Food subsidy: Centre’s unpaid bills to FCI to touch Rs2 lakh crore

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Published: August 27, 2019 2:42:54 AM

Food subsidies — as a percentage of GDP (0.9% in FY19) — have remained relatively stable for the last few years; yet subsidy payments were inadequate.


In fact, the Modi 2 government has already applied the brakes on the skyrocketing MSPs.

Steep hikes in minimum support prices (MSP) and lower realisation from sales of grains by the Food Corporation of India (FCI) have pushed the Centre’s food subsidy bill over the last few years, inflating its unpaid bills to FCI to a staggering Rs 2 lakh crore by the end of FY19.

As this is a ticking bomb, BofA Merrill Lynch Global Research said in a recent note that the actual food subsidy bill must now grow slower than the nominal GDP for the Centre to generate some room for this huge back-pay to be released. “In theory, the government should refrain from large MSP increases for the next few years,” the firm said.

The cash-strapped government has arranged loans to the tune of Rs 1.91 lakh crore for FCI from the National Small Savings Fund (NSSF) during the past three years to ensure that procurement and distribution operations under the food security programme are unaffected. Repayment of these loans, for sure, is the Centre’s obligation as FCI has no means of cash generation, independent of the support from the Budget.

In fact, the Modi 2 government has already applied the brakes on the skyrocketing MSPs. In early July, the Cabinet approved rather modest increases of 1-9% for 14 kharif crops for the 2019-20 season while sticking to the policy of these benchmark prices being at least 150% of the production cost. Last year saw one of the steeper hikes in kharif MSPs (4-52%) as a poll-bound government unveiled the new policy and MSPs 50-97% higher than the full paid-out costs (A2+FL). But for FCI to ward off the danger of a looming debt trap, it is crucial that it cuts its huge stocks and improve sales realisation through local sales and even exports.

FE had earlier reported that FCI and state government agencies among them were holding excess foodgrain stock (above the buffer norm) worth Rs 1.18 lakh crore (economic cost) on April 1 in the ‘central pool’. While offloading the excess stock appears to be a rational option for FCI rather than piling up more debt, it lacks a policy mandate to exercise that choice. Even if FCI was to sell the excess stock in the open market now, it would fetch some Rs 30,000 crore less than the cost incurred by it to create it. “The government has effectively used the FCI’s balance sheet to borrow additional amounts — while keeping headline fiscal deficits in check,” BofA said in the report.FCI sold 15% less foodgrain in FY18 than it did in FY14, leading to an increase in inventories, BofA noted.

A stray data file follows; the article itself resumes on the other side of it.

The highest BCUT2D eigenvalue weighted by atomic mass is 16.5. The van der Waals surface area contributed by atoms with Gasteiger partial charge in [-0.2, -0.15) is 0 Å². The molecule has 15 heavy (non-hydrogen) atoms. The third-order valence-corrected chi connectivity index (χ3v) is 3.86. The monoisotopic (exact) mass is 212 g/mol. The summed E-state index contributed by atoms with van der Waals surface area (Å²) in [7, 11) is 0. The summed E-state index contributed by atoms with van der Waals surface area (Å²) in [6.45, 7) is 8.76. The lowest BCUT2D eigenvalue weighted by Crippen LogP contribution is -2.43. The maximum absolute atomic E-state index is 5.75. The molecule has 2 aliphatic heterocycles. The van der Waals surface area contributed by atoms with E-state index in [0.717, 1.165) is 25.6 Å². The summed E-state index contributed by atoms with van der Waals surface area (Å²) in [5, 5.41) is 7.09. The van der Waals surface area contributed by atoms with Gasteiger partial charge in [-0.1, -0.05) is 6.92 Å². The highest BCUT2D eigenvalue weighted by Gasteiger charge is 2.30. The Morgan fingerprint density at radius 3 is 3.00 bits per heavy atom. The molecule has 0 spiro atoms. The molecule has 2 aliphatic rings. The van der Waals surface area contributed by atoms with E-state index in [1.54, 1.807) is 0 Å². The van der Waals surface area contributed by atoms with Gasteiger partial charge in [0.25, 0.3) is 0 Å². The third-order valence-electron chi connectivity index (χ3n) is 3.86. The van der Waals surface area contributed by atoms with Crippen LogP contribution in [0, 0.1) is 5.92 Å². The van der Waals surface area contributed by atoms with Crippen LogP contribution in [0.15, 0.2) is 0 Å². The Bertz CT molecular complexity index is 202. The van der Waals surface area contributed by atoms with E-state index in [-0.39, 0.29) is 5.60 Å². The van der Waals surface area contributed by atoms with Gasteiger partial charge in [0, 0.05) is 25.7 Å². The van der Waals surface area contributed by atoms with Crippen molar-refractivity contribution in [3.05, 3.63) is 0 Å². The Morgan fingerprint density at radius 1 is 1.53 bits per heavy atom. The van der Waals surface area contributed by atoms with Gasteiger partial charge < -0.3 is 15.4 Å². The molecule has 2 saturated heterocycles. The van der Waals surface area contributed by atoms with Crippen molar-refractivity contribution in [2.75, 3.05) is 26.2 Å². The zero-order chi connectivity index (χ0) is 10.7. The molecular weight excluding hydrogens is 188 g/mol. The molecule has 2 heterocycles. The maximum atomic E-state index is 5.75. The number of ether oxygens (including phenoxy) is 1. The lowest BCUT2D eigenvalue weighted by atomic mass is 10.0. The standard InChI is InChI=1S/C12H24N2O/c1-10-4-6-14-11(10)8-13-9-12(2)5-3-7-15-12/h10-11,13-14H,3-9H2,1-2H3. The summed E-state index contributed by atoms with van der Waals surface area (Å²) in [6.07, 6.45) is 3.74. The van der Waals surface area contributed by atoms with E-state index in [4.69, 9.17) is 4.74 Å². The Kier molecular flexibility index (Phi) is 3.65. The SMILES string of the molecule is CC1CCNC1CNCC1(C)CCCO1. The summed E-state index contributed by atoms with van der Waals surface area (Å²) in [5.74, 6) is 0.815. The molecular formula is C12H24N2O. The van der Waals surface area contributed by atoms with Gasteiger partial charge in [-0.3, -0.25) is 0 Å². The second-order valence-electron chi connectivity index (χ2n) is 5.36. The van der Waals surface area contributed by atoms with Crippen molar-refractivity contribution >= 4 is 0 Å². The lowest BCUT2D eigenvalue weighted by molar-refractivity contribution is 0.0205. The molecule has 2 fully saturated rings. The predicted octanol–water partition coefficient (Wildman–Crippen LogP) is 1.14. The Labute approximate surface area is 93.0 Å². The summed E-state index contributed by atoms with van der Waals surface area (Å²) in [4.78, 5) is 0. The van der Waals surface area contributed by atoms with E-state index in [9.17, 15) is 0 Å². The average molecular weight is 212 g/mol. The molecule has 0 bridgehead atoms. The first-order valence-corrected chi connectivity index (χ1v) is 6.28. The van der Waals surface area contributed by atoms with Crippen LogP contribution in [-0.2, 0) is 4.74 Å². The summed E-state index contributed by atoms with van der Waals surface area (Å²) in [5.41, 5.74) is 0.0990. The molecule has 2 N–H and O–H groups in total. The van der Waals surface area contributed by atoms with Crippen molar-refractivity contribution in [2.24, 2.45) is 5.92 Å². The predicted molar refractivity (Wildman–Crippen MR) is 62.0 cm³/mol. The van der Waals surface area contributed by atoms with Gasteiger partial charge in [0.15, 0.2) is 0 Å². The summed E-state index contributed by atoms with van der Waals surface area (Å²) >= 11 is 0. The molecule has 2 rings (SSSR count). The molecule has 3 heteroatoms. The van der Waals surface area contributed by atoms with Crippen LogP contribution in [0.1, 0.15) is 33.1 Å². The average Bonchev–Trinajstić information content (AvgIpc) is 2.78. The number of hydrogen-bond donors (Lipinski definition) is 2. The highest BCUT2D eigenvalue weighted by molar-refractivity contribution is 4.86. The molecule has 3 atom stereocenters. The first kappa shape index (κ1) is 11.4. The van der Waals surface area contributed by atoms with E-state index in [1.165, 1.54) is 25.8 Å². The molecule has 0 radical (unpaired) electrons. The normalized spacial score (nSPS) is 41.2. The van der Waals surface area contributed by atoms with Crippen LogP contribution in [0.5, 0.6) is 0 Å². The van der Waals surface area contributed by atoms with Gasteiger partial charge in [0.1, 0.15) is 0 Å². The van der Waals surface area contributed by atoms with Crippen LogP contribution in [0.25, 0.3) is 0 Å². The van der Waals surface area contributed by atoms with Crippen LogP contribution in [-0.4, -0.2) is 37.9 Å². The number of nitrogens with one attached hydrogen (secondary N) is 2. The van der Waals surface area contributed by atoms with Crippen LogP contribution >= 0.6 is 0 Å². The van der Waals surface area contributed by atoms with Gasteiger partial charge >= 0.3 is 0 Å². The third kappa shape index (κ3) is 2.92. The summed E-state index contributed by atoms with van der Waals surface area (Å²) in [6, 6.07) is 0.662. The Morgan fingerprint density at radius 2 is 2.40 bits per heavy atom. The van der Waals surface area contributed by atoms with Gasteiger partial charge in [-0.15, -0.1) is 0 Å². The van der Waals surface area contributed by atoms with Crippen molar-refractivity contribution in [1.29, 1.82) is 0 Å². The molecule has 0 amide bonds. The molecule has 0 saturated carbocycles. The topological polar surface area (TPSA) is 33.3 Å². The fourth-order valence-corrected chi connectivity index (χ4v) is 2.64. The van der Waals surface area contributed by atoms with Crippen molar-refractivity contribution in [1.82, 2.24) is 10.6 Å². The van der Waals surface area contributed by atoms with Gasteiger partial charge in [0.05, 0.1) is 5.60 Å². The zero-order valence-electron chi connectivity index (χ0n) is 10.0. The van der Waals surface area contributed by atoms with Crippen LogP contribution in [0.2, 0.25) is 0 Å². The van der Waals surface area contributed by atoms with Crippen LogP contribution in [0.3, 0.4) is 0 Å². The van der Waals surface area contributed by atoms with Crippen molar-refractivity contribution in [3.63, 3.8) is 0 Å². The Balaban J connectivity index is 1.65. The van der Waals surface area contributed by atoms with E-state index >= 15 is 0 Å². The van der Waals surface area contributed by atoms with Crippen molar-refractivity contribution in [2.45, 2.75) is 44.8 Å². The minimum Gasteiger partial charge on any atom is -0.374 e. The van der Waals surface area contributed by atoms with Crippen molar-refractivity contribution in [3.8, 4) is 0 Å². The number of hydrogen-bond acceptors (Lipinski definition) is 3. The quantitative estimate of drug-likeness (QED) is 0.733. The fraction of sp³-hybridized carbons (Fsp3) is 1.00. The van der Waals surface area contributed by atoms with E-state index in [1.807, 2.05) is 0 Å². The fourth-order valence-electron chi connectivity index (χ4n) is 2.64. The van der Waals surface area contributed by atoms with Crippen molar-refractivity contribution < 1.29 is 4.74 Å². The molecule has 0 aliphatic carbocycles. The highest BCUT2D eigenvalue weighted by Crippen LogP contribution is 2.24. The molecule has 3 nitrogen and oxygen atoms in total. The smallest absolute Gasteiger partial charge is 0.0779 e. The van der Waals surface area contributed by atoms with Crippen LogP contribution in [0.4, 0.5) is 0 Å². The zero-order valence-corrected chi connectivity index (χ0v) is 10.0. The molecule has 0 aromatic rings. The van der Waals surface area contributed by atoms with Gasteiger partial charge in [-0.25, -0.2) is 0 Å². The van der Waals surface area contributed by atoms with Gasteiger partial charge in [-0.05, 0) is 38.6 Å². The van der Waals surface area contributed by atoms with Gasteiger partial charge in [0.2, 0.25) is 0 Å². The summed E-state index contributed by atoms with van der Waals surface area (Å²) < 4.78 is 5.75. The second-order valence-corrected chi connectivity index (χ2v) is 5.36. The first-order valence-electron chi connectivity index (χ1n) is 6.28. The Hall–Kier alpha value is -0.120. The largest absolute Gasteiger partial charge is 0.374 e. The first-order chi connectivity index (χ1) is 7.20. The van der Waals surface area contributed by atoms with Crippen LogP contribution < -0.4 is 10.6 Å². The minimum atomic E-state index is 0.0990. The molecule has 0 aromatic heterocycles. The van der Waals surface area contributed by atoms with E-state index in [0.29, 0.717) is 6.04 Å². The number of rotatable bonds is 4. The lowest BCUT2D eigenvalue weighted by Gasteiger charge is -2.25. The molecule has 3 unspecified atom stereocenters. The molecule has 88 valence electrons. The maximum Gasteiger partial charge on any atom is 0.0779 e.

According to former agriculture secretary Siraj Hussain, against the buffer norm for wheat for July 1 of 27.58 million tonne (mt), the actual stock was as high as 47.6 mt. On April 1 this year, the central pool had rice and wheat stocks of 39.83 mt and 17 mt, respectively, against buffer+strategic reserves levels of 13.58 mt and 7.46 mt.

The Centre’s procurement of wheat has increased from lows of about 25% in FY17 to more than 35% in FY19 while food consumption is increasing at a modest pace of 2-3% per annum, BoFA said. “Political pressure to deliver economic/income upside to rural India — where a majority of Indian voters still reside — will push governments to deliver annual increases to purchase prices for cereal,” BofA said. Food subsidies, which have doubled over the past six years, will limit MSP increases in near term, leading to lower tailwind for rural income, it added.

Food subsidies — as a percentage of GDP (0.9% in FY19) — have remained relatively stable for the last few years; yet subsidy payments were inadequate. “This goes back to budget pressures. The government has increased expenditure on a few other schemes (in addition to the rise in costs driven by the pay commission revision) over the last few years, crowding out space for subsidies,” BofA Merrill Lynch said.

Tax revenues — as a percentage of GDP — have disappointed in FY19, further adding to cash flow pressure of the government.
Against the revised estimate of Rs 1.71 lakh crore food subsidy in FY19, the Centre released only Rs 1.01 lakh crore or 59% of the estimate. The Centre bridged the gap by arranging a fresh loan of Rs 70,000 crore from NSSF.

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